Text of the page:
Skip to main content
Tag

Virginia authors

ALA Midwinter in Philly

By Appearances, Awards and news

Just a quick hello from ALA Midwinter in Philly, where I have re-learned how to walk for miles in six-degree weather. Ice, slush, cold toes, runny nose…I’d almost forgotten what it feels like to live in a place that keeps moving regardless of the weather. As I ride home on the Amtrak, I’m feeling so grateful for some of these favorite moments: Setting out on the train with two of my dearest writing friends, A.B. Westrick and Gigi Amateau. The whole train was filled with librarians. (I’m looking at you Lucinda Whitehurst, among others!) It had a Hogwarts sort of feel to it. We decided to stay in a Bed and Breakfast instead of a standard hotel. Cheaper and cooler, in my book. We were at Casa Buono in the Italian section of Philly.  The view from my window. Kat, Dana, and Laura- the goddesses of The Virginia Shop hauled all their quirky literary wares to the Convention Center, fought for parking spots, and kept us all laughing. Here they are during our wonderful Asian dinner at Sampan on S. 13th Street. I also enjoyed a great meal at the Candlewick Press Family Ho-down at Supper (South Street) on Friday night. (Thanks again, Andie!) No kidding: I met Jen Delgado from Delaware. (No relation, THANK GOD to Yaqui!) Always cool to see books by friends. Here are the galleys for Sandra and Rich Wallace’s new novel, BABE CONQUERS THE WORLD (Cawkins Creek/Highlights). Fans of strong girls and sports should look for it in March 2014. Had a…

Read More

Show Some Love to the Readers and Writers on Your List

By Appearances

My last two appearances of 2013 are also two of my favorites. Friday, Dec, 6: Forget buying ugly sweaters. Instead, dazzle your book loving friends with a Jane Austen umbrella, a chic recycled bag, or a onesie honoring The Little Prince. It’s all at The Virginia Shop, inside the Library of Virginia this Friday. This gift store is where whimsy meets history and literature, and their Open House won’t disappoint. The event starts at 2 PM, but my slot is 4 PM – 6 PM. All afternoon, authors and historians will be on hand to meet you and sign books. The Girl Who Could Silence the Wind and Yaqui Delgado Wants to Kick Your Ass (yes, for the holidays!) will  be on sale – and my titles come with a free, beaded milagro bookmark. If you’re inclined, please RSVP on the Facebook invite here. The PDF flyer is here:  OpenHouseVAShop Saturday, Dec. 7: I’ll head back down to Petersburg to the Appomattox Regional Governor’s School for WriterFest. It’s an all-day youth writing conference. I’m looking forward to a book talk lunch about Yaqui Delgado Wants to Kick Your Ass and then a look at student first pages with Dean King and Virginia Pye. And then, friends, it’s time to rest and write…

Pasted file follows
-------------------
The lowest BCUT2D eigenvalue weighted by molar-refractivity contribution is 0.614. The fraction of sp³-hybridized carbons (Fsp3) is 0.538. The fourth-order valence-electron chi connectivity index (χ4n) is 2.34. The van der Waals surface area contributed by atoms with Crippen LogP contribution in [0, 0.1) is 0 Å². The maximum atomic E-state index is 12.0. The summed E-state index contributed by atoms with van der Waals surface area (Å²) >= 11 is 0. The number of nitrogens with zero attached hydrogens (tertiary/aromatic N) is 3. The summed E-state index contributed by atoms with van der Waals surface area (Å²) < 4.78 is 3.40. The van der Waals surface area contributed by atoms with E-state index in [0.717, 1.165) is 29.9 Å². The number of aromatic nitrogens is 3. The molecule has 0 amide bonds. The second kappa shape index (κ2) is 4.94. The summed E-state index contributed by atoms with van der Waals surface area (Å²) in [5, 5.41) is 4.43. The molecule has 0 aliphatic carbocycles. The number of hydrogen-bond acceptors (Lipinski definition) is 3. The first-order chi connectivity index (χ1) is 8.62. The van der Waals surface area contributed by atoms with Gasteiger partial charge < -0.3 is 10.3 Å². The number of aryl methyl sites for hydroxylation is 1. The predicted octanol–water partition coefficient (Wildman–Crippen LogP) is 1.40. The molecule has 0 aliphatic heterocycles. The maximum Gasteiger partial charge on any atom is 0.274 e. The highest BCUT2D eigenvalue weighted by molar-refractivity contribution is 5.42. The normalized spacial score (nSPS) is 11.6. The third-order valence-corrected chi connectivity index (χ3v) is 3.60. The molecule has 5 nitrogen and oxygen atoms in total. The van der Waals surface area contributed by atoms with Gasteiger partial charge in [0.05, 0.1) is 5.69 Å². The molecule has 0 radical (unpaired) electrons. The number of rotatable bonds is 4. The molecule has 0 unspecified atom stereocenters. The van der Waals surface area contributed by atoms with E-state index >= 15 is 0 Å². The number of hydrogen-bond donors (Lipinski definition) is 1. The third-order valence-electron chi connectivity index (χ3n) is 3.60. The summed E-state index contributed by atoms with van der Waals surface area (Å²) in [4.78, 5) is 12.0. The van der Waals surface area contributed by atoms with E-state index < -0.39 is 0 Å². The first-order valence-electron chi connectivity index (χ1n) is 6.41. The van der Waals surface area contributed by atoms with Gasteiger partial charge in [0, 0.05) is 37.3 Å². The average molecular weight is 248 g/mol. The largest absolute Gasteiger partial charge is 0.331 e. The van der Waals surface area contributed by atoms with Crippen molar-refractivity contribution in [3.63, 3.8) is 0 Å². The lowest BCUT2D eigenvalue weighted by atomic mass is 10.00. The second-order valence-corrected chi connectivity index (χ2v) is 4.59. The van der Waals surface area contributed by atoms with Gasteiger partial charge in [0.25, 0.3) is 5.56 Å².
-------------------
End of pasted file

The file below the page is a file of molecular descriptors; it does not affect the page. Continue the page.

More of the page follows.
Read More

James River Writers Conference Spotlight: Elizabeth Huergo

By Adult books, Guests, Latino Life

About this time of year, I start to perk up with bookish anticipation. The autumn brings us the Virginia Literary Festival (Oct 16 – 20, 2013), anchored in part by the James River Writers Conference. Now in its eleventh year, the JRW Conference is a special treat for the writing community since it gathers nationally-recognized and bestselling authors in our city for three days of fun and learning. This year, I’m especially happy to find debut novelist (and fellow Latina author) Elizabeth Huergo on the impressive roster. Elizabeth is a scholar of literature (receiving her M.A. in 19th-century American Literature and her Ph.D. in British Romanticism from Brown University), and she has taught at a number of colleges and universities, including Rhode Island College, American University, and George Mason University. Her novel, The Death of Fidel Perez (Unbridled Books, 2013), is set in modern day Cuba against the eternal question, What if Fidel fell? Here Elizabeth and I talk about our shared cultural roots and the challenges of conveying the pain and complexities of political history in writing. You left Cuba as a girl during the years immediately following the Cuban revolution. What had your life been like until then? Where did your family settle in the United States? I was born in May of 1959. My mother and I left Cuba when I was about three years old. My father had to leave about a year before us for political reasons. He lived alone in New York for a year, working, saving,…

Read More